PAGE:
More than 800K California EDD claims paid out more than 21 days after filing: auditor

OAKLAND, CA - AUGUST 05: John Heckert wipes his eyes as he uses a computer to fill out paperwork for unemployment insurance at Eastbay Works Oakland One-Stop Career Center August 5, 2010 in Oakland, California. U.S. jobless claims unexpectedly rose b

California's state auditor wrote Gov. Gavin Newsom on Tuesday saying that the Employment Development Department was late in processing nearly half the claims it was supposed to because its system was manual, not automated. 

Auditor Elaine Howle told the governor that as a result, more than 800,000 people waited longer than 21 days—EDD's measure of how quickly it should process a claim—to receive their first benefit payments. She was referring to the seven months of time between March to September of last year. 

Howle noted that EDD has begun to modify its practices and processes to increase the rate at which it automatically processes online claims, but the technology it has gained during the pandemic "is not fully sustainable."

The phone service that unemployment agency employees provided wasn't adequate either, Howle noted. 

At the beginning of the claim surge, EDD's call center answered less than 1% of the calls it received, she said.

And while the agency quadrupled its available call center staff to more than 5,600 people in response to its call center problems, Howle said that these employees were often unable to assist callers and only marginally improved the percentage of calls it answered.

"Despite knowing for years that it had problems with call center performance, EDD has not yet adopted best practices for managing the call center, leaving it ill-prepared to assist Californians effectively," Howle wrote the governor.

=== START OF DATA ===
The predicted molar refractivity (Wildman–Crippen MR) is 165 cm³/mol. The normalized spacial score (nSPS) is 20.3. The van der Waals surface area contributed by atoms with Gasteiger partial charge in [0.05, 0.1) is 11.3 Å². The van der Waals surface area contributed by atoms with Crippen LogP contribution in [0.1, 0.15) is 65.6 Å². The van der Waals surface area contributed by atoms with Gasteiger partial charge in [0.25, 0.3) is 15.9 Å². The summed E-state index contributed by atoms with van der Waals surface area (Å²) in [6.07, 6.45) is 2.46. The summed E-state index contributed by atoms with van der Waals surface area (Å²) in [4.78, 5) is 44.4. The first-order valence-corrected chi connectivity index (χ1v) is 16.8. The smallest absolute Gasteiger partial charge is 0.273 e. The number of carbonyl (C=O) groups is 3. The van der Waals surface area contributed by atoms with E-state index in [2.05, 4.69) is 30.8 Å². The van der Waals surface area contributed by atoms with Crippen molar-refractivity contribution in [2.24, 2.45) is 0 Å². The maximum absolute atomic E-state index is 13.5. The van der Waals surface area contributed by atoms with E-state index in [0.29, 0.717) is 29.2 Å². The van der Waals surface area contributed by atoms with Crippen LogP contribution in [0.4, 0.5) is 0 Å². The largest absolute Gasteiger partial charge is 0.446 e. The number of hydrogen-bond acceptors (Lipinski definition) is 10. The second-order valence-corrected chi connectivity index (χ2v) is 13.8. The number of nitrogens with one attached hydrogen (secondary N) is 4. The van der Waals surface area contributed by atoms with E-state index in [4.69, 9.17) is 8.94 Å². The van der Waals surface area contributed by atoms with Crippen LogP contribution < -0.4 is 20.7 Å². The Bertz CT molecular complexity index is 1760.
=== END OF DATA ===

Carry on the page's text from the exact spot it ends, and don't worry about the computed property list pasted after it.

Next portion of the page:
What's more, Howle noted, is that EDD responded to the claim surge by suspending its determinations of eligibility for most people, "thereby compromising the integrity" of the unemployment program.

In a separate but related issue, California Labor Secretary Julie Su told reporters in a conference call Monday that of the $114 billion the state has paid in unemployment claims, about 10% — or $11.4 billion — have been confirmed as fraudulent.

Nearly $20 billion more — another 17% — is considered suspicious, and a large part of that could be found to be fraud, she said.

Ariel Sides of San Diego, who moved to Oregon during the pandemic, had her account frozen for five months due identity verification. 

"I still have a car payment to make every month," she told KTVU in a previous interview. "I still have two children that I need to feed."

Daynice Desimone also had a long wait time. 

"I filed back in March and something happened--I never received anything," Desimone said. "So a couple of months in, I started calling them and it took forever to get a hold of them...nobody's there to help, technical support's just a joke."

In a statement, EDD director Rita Sanez said that her agency appreciates the review and the challenges her office has faced. 

"We recognize the work that lies ahead and are committed to implementing all of the auditor’s recommendations," she wrote. 

Earlier this month, Saenz responded to the auditor's earlier criticisms, saying her agency has launched strike teams to figure out why many of these problems are happening and vowed that her employees will eliminate a backlog of 1.6 million claims by Wednesday. 

And Saenz also said that the state's new identity theft software,, stopped more than 357,000 fraudulent attempts, about 30%, to file a claim from October to December. 

Saenz said that much of the EDD's problems rest on money, or lack of it. 

"The government needs to make investments in good times in infrastructure, technology, funding, and staff training and prioritize ensuring access to the most vulnerable, including the limited-English speaking and other populations facing accessibility barriers," Saenz said. 

Saenz also said it was extremely challenging to deal with getting unemployment checks into the hands of deserving people in light of "aggressive attacks by national and international criminals" and little to no coordination from the Trump Administration.

Without this federal help, she said "states were left to deal with this extraordinary influx of fraud on their own while also endeavoring to distribute benefits to people in desperate need."

Howle said that no one expected the EDD process to be perfect. 

However, she told the governor that "although it would be unreasonable to have expected a flawless response to such an historic event, EDD's inefficient processes and lack of advanced planning led to significant delays in its payment of UI claims."

The Associated Press contributed to this report.